France digs in heels over Iberian plans for gas pipeline into Europe
Image taken by Filipe Singer/ EPA / Lusa

France digs in heels over Iberian plans for gas pipeline into Europe

French veto throws government’s hopes for Sines port into question

Proposals by Portugal and Spain for a gas pipeline to connect the Iberian Peninsula to the rest of Europe are continuing to be blocked by France, with its president, Emmanuel Macron, again expressing his opposition to the plan at the energy summit in Prague arguing that Europe should instead invest in electricity interconnections.

Asked about the issue upon arrival in Prague – where an informal political summit of European leaders is being held – Macron began by saying he has spoken “many times” about this issue, pointing out that current connections are underused, with France at times even exporting gas to Spain, and again opposed a project that he said would take “five to eight years” to realise, keeping Europe heavily dependent on gas imports from third countries.

The French head of state said there are already “many interconnections” that allow France to “export gas to Germany and even Spain for example” – two countries, in addition to Portugal, that have insisted on the importance of the gas pipeline.

He claimed that current connections are underused.

Thus his continuing rejection of the so-called ‘MidCat’ interconnection project. It is not the solution that Europe needs, he told reporters.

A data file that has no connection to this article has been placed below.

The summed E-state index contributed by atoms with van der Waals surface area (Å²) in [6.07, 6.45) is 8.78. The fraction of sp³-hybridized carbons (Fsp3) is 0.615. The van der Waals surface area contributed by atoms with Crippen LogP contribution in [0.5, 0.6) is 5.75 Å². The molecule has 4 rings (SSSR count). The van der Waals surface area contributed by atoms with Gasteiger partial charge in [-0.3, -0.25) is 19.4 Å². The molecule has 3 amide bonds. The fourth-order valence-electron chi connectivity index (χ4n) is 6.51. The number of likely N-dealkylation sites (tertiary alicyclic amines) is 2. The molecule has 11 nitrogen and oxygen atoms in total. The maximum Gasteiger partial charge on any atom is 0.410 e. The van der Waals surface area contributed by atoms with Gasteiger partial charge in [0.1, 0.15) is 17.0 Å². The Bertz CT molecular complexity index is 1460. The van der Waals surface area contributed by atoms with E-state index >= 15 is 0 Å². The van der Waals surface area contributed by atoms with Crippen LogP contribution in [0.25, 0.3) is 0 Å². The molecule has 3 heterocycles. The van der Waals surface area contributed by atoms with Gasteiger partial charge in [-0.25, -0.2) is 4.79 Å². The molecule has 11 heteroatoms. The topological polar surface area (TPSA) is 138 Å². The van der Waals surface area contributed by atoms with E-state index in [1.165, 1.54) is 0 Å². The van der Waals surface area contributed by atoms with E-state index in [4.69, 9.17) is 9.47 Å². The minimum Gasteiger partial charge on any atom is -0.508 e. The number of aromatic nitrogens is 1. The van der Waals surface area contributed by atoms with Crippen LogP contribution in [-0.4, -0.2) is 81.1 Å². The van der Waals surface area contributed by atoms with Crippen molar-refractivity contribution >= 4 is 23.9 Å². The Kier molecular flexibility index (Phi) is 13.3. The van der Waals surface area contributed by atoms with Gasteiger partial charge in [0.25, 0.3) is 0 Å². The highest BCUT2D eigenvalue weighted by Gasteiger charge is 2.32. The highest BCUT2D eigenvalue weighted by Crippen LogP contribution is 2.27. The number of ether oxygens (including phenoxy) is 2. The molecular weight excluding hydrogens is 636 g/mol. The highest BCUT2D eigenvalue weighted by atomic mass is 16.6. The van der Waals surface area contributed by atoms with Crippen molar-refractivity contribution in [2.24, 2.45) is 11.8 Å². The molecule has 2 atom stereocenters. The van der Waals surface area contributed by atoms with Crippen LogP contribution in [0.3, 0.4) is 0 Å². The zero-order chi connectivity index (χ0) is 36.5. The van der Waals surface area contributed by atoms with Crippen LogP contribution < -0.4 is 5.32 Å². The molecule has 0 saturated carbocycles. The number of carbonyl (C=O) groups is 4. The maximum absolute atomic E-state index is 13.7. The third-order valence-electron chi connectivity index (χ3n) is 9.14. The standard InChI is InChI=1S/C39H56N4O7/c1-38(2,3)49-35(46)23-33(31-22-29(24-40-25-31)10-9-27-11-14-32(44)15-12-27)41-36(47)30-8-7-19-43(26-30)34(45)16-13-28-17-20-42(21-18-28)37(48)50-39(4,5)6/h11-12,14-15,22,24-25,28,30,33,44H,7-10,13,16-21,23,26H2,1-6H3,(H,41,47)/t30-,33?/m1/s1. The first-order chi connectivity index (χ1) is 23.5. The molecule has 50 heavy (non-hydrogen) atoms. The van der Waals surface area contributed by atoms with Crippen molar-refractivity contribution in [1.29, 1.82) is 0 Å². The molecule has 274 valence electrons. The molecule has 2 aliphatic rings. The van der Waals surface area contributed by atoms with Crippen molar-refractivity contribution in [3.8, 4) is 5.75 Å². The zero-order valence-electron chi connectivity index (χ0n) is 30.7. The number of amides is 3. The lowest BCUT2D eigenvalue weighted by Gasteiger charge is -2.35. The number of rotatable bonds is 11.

“I support interconnection projects, but what does Europe need in the coming years?” he quizzed: “to produce more electricity on its soil and to have a renewable and nuclear strategy. And are we using the full capacity of the existing connections? No, we are at fifty or sixty percent.”

“And do we have the will to be durably large importers of gas?” he added. “No, our strategy is mainly about hydrogen. If it is about hydrogen, we should say so now.

“The question we must ask ourselves is whether we are going to circulate hydrogen throughout Europe or, rather, electricity to make electrolysis (to generate green hydrogen). It is a real strategic discussion that we should have. I believe that our priority is rather an electric interconnection in Europe, and so I am more in favour of that project.”

These statements appear to throw a major spanner in the Portuguese government’s hopes and plans for Sines port – albeit that as recently as September 22, in an interview with Lusa in Brussels, Tiago Antunes, Portugal’s secretary of state for European affairs, said the government still believed it could be “possible to convince France” to back interconnections from the Iberian Peninsula for the supply of gas, and later hydrogen, to Europe.

The interesting aspect of this interview was that there is a Plan B (a plan for the scenario that France continues to dig in its heels):  “There is currently another scenario being studied, which is the hypothesis of a direct connection between Spain and Italy, by sea (…) So if it is not possible to go ahead with MidCat, we are naturally considering that other scenario and we think it could be an alternative.”

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